Shark attack victim off Key Biscayne remains hospitalized in Miami

Charter boat helps rescue spearfisherman after shark bite

MIAMI – A spearfisherman, bleeding, crawled into a charter boat without knowing two nurses were there ready to help, Hot Shot Charters employee Kayle Evans said Monday.

A good Samaritan used a blue fabric to apply a tourniquet to the man's left arm. It was likely a life-saving move. A person who is bleeding can die from blood loss within five minutes.

"Those men have rescued him," a man who was recording a video from inside Hot Shot Charters Capt. Sig Ozols' boat said. 

He focused on two fishermen in another boat who helped the victim onto Ozols' boat. 

"He said shark a few times," Evans, who works with Ozols out of the Dinner Key Marina Pier 9 in Coconut Grove, told Local 10 News.

The man's wet suit was damaged. He was conscious and calmly kept his arm raised. Had he panicked, his heart would have pumped more blood. The nurses put the first-aid kit to use and Ozols called 911. 

"We were there for a reason," Ozols said. 

Evans said the man's arm was "mangled."

It took about 20 minutes for Ozols to get the injured man to Key Biscayne, where Miami-Dade Fire Rescue paramedics were waiting to take him to Jackson Memorial Hospital's Ryder Trauma Center. He remained there Monday night.

"I just tried to keep him awake, asked him if he needed water," Evans said. "He told me to rinse him down, so I sprayed him down."

According to Miami-Dade Fire Rescue, the paramedic who treated him believed the 40-year-old diver suffered a "possible shark bite."

That same day in Volusia County, Capt. Mike Berard said there were two shark bites near the inlet of New Smyrna Beach. Berard said a shark took a bite of the left hand and wrist of a 20-year-old woman who was surfing and a shark bit a 21-year-old man's right foot.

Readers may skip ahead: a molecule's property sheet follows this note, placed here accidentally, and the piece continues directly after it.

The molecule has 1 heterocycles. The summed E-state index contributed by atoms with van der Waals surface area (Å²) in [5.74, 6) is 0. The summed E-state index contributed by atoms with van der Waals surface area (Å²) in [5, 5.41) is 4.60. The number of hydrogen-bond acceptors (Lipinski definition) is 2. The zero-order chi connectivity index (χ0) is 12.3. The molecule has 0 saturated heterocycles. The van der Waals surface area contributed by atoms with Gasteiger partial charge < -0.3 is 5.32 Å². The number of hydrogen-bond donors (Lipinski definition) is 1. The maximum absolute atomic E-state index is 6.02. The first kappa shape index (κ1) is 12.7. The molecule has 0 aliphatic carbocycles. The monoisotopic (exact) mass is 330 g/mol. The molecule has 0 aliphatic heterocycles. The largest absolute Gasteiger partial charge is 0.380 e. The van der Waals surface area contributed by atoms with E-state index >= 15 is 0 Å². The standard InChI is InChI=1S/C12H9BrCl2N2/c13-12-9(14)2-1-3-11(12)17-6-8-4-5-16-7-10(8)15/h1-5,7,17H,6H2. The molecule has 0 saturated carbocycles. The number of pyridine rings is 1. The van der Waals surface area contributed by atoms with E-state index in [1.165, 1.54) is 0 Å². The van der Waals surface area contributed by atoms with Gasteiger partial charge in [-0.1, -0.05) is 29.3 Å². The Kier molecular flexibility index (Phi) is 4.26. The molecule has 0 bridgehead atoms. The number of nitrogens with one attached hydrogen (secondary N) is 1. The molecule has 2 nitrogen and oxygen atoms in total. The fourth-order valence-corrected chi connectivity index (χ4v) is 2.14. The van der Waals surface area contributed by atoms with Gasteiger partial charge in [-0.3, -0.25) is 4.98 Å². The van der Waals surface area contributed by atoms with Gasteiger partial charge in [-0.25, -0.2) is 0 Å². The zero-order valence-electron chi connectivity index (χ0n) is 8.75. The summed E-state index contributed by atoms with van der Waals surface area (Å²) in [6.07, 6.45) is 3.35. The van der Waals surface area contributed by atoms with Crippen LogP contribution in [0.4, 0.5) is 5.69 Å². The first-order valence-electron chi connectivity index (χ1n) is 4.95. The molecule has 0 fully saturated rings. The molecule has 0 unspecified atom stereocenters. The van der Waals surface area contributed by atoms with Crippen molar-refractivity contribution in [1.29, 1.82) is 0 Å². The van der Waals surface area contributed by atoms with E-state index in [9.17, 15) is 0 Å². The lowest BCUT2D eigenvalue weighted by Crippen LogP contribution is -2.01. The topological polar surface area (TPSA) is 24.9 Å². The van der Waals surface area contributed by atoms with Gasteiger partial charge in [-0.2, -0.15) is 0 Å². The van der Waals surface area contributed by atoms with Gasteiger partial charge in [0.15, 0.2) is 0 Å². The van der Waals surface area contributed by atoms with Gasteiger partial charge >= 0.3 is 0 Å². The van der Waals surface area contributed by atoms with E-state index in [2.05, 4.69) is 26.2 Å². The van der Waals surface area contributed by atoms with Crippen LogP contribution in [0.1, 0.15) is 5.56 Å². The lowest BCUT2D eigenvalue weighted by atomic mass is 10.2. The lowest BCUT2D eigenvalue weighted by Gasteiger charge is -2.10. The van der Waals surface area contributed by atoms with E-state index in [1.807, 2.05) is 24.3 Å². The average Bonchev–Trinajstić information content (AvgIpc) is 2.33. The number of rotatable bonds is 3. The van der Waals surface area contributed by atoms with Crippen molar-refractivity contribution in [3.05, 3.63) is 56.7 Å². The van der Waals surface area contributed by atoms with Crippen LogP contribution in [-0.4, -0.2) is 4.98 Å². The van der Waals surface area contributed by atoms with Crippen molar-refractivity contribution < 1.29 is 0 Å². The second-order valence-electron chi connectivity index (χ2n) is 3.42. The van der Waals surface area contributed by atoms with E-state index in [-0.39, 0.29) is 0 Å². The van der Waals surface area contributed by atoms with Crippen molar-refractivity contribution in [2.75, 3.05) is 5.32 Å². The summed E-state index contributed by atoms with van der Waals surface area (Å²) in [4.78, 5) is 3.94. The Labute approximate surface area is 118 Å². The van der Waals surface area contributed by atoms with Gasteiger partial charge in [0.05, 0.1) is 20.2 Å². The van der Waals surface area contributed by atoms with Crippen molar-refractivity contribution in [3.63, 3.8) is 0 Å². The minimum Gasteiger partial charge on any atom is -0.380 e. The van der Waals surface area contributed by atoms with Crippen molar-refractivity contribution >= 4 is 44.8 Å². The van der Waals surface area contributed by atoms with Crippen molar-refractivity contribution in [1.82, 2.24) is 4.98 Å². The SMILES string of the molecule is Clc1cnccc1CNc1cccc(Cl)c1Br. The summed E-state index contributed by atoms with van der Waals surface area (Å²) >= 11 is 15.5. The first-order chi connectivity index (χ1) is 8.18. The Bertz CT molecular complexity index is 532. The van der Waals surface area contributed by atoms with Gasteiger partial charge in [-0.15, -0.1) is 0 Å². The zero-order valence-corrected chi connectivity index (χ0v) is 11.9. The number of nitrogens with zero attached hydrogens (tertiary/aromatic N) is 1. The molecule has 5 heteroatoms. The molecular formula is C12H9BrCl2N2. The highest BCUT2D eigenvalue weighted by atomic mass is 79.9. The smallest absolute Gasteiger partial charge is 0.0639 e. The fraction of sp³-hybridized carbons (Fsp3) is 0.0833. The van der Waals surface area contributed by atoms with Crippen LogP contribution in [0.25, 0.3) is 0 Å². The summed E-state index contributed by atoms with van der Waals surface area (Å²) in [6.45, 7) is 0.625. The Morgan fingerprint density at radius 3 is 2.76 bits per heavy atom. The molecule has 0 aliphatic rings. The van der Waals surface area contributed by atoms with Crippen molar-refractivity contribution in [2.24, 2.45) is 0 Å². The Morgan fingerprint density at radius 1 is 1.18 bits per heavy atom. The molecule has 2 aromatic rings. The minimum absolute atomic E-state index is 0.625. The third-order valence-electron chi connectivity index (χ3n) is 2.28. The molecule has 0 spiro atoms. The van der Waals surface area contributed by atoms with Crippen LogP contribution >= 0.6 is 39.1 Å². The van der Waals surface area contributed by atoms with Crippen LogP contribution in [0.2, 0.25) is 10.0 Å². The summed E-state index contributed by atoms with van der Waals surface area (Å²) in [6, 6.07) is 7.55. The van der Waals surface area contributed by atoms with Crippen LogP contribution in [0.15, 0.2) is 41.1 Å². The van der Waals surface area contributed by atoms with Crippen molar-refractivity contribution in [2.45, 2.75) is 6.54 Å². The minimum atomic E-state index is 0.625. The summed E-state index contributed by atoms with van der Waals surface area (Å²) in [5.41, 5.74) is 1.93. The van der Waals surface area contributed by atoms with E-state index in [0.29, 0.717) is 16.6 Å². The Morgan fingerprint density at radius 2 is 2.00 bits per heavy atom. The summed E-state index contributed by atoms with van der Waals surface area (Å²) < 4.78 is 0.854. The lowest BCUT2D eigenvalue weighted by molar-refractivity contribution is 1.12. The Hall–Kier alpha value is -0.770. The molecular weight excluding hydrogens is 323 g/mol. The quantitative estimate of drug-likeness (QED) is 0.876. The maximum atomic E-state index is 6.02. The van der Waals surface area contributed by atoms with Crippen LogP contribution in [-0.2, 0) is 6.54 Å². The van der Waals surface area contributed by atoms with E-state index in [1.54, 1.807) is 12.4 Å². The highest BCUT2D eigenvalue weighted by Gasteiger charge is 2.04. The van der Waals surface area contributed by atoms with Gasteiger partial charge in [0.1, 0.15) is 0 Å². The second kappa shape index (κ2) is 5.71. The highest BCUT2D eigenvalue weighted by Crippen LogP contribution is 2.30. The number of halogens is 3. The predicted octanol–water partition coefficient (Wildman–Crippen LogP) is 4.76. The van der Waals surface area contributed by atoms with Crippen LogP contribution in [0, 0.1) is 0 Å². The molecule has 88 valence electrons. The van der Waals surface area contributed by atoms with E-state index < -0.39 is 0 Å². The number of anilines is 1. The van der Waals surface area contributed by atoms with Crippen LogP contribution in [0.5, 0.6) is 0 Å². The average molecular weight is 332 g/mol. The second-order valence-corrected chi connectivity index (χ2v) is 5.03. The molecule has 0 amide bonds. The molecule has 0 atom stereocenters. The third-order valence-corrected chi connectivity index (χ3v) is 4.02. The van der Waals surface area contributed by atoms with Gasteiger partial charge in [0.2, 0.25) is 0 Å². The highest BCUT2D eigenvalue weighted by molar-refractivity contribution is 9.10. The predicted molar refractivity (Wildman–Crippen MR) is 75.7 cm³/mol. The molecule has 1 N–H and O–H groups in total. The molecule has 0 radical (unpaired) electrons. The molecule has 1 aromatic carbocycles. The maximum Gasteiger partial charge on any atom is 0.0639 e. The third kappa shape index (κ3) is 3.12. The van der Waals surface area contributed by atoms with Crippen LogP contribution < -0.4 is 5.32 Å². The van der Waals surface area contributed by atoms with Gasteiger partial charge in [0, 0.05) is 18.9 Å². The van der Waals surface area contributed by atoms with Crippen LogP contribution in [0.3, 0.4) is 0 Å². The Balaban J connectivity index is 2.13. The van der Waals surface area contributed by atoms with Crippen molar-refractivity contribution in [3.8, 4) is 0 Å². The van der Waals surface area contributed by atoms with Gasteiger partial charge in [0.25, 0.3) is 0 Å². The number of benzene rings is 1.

Safety tips

Unlike fishing from a boat, spearfishing is more dangerous. Here is what to do if you spot a shark that has been attracted to the blood during a dive:

  • Release your catch and swim quickly but smoothly
  • Leave the water if the shark comes closer
  • Don't dive alone. Sharks are less likely to attack a group of divers. 
  • Dive back-to-back with a dive partner and rise to the surface together
  • If it moves to attack, fend off the shark by hitting it on the tip of its nose with a speargun or pole-spear and take advantage of the opportunity to escape.
  • Do not play dead. Pound the shark, claw at the eyes and gill openings. 

Source: University of Florida's International Shark Attack Files 


About the Authors:

The Emmy Award-winning journalist joined the Local 10 News team in 2013. She wrote for the Miami Herald for more than 9 years and won a Green Eyeshade Award.